by Meah Arakaki

My own healing story is incomplete.  I’ve spent countless hours in the process of and participation in my own healing, and yet there is still so much more to take place. I mark the beginning of my healing journey to a moment in college when a good friend asked if she could interview me for her ethics class.  She was required to interview a “child of divorce.”  I agreed, not knowing what God had in store for me. I sat in a conference room for several nights telling her my story. My story. No one had ever asked me my story, and I’d never had a reason to tell it. Yet as I shared honestly about my experience, something inside me knew that opening up and being known was bringing healing.

Today, healing has become a way of life for me. That doesn’t mean that all I think about on a daily basis is my brokenness. Actually, it’s been quite the opposite. It is through the healing process that I’ve been able to experience freedom, deeper joy, more presence – life in full color.  I’ve realized that I will never fully “arrive” at wholeness on this side of eternity, and that participating in my sanctification means participating in my healing.  

Often, our concept of healing is a one time event. However, I would like to challenge us to think about healing as a likeness to sanctification.

Healing is the process of becoming whole.  Sanctification is the process of becoming holy. Healing in body, mind, and spirit is integral to the process of becoming holy, to being sanctified. Without becoming whole – relationally, emotionally, physically, and spiritually – we cannot truly be participating in the process of becoming holy.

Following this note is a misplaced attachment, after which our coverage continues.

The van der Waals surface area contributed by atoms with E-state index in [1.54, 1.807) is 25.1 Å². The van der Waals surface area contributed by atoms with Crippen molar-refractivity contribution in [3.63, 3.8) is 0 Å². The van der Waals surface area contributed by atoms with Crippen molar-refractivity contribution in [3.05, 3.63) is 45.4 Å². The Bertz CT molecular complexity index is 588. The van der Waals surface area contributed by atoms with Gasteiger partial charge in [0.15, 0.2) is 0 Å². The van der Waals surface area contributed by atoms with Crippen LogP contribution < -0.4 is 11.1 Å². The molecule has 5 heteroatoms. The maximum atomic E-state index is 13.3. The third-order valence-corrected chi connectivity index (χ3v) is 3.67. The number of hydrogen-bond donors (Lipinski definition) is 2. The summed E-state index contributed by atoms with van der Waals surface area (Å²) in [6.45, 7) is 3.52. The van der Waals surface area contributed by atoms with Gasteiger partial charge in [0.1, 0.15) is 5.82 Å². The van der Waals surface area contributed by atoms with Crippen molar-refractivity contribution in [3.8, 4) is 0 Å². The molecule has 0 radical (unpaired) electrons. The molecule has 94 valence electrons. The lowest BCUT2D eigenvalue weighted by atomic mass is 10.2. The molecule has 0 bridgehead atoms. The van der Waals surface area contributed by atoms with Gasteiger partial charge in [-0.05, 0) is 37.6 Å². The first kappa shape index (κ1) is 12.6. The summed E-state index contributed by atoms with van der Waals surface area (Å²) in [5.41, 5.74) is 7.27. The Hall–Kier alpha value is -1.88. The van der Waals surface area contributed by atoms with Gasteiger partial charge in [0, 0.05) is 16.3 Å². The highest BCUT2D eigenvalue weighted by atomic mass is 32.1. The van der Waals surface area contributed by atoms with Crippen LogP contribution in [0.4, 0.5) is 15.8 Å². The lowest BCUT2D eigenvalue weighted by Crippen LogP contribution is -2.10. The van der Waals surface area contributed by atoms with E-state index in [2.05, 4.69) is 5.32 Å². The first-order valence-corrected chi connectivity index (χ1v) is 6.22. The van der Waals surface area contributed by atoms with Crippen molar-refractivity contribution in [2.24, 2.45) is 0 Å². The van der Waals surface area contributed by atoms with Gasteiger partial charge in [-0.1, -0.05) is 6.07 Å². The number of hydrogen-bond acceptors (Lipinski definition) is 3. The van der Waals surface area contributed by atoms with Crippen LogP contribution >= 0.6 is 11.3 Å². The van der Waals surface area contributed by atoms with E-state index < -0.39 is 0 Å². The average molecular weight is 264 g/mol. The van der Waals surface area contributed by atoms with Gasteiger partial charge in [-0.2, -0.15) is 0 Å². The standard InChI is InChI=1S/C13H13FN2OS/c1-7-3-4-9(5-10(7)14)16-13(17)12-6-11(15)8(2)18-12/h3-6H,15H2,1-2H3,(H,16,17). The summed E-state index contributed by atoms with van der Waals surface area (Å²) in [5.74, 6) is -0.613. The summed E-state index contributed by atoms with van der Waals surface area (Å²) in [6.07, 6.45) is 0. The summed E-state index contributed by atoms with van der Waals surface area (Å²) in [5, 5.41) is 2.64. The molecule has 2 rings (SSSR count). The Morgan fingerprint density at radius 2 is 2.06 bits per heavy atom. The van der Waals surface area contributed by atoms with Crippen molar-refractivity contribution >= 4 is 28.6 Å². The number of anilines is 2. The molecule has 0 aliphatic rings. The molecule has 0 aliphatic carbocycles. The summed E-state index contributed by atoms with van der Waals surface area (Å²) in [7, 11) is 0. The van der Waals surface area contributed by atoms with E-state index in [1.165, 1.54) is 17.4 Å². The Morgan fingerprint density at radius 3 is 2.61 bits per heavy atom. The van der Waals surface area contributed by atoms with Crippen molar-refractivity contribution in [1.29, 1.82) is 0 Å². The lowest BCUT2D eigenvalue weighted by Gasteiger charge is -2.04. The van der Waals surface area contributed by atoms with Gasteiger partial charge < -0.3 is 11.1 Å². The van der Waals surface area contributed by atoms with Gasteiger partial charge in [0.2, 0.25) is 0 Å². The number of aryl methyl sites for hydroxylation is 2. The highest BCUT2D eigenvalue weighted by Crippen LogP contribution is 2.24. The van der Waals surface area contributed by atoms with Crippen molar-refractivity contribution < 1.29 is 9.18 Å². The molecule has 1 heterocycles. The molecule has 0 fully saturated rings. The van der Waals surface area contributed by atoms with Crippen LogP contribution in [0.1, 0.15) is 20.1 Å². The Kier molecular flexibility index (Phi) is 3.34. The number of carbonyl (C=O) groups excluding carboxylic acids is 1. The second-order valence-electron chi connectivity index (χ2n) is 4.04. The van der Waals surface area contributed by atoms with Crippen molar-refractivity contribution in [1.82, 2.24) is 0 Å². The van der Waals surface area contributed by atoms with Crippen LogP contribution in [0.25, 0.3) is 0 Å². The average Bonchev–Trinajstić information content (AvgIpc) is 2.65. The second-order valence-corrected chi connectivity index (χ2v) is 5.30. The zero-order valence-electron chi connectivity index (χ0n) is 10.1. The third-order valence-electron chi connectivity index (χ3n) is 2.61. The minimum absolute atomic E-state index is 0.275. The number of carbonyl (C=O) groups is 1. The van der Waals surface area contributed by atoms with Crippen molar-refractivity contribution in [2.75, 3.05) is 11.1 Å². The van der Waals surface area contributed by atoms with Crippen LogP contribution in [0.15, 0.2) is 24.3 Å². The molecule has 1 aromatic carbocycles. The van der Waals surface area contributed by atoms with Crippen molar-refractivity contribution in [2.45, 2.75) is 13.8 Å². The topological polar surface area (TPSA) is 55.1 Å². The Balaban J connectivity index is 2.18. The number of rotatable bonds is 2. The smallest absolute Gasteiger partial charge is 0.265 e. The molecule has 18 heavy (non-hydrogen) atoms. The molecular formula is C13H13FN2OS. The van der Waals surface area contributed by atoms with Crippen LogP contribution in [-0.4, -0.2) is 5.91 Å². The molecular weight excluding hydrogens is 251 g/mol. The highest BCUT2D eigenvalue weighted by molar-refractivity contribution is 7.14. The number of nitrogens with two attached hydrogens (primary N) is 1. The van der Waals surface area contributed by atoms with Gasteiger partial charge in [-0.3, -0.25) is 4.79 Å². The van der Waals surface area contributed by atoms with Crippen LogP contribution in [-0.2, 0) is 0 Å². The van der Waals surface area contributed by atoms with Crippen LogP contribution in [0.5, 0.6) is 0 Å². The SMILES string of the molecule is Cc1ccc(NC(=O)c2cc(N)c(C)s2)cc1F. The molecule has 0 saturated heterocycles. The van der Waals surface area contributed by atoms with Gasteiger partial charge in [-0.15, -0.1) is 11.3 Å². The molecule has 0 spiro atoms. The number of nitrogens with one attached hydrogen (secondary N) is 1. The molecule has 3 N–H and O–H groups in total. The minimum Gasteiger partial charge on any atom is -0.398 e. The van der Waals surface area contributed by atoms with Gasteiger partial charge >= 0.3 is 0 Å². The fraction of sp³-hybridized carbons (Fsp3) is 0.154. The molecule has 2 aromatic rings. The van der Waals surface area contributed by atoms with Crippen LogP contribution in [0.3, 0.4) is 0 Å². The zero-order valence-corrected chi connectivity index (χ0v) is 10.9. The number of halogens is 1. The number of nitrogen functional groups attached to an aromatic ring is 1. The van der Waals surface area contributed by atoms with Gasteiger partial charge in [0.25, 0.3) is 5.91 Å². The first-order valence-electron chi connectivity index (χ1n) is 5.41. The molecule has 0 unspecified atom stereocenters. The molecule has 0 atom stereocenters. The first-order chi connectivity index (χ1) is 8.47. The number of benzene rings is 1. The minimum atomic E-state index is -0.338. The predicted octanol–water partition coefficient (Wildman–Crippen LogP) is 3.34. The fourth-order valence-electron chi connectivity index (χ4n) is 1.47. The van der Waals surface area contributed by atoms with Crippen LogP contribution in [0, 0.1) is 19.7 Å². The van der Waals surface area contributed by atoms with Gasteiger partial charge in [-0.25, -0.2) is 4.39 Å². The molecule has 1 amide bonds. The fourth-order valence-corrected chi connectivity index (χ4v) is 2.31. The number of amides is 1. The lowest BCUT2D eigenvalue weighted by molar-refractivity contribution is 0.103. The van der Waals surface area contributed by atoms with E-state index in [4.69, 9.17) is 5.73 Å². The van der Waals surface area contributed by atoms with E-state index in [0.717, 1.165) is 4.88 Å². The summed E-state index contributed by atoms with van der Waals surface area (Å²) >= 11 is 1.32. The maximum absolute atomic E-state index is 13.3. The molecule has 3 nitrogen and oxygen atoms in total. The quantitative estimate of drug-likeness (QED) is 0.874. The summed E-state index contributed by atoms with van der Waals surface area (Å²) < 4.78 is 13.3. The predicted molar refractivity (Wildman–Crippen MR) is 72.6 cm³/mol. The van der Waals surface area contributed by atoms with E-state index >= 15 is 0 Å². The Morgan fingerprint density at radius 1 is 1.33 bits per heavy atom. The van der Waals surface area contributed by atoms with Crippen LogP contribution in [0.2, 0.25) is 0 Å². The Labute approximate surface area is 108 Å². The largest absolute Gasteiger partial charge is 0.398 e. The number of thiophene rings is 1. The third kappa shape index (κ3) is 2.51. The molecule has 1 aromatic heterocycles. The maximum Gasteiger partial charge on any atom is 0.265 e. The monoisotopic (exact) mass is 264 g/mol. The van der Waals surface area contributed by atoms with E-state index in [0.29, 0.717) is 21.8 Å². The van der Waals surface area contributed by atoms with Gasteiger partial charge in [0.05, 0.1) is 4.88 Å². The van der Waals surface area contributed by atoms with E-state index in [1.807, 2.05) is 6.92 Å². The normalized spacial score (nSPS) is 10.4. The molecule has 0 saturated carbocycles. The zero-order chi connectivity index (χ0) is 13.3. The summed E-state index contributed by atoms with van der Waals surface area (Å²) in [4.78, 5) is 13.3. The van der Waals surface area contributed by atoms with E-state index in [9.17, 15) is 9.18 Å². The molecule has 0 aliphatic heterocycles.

Over the years I’ve found that different tools, people, and practices have helped me to find healing and have even been the conduit of God’s grace in my life – spiritual direction, healing prayer, counseling, sacred companions (friends), silence, lectio divina, worship – just to name a few.  I didn’t and don’t practice all of these at once, but I lean into the ones that God seems to be inviting me into for a particular season.

At CTR, there are many ways to lean into your own healing and sanctification journey.  Have you told anyone your story?  Do you have trusted companions to share the journey with you? Do you long to live life more fully and more deeply? Then please reach out and engage with some of the people and opportunities for community and healing at CTR:  upcoming Breakthrough Healing Conference (October 11& 12), Home Groups, spiritual direction, prayer during services, etc.  If you’re not sure where to start, then reach out to a member of the clergy or staff.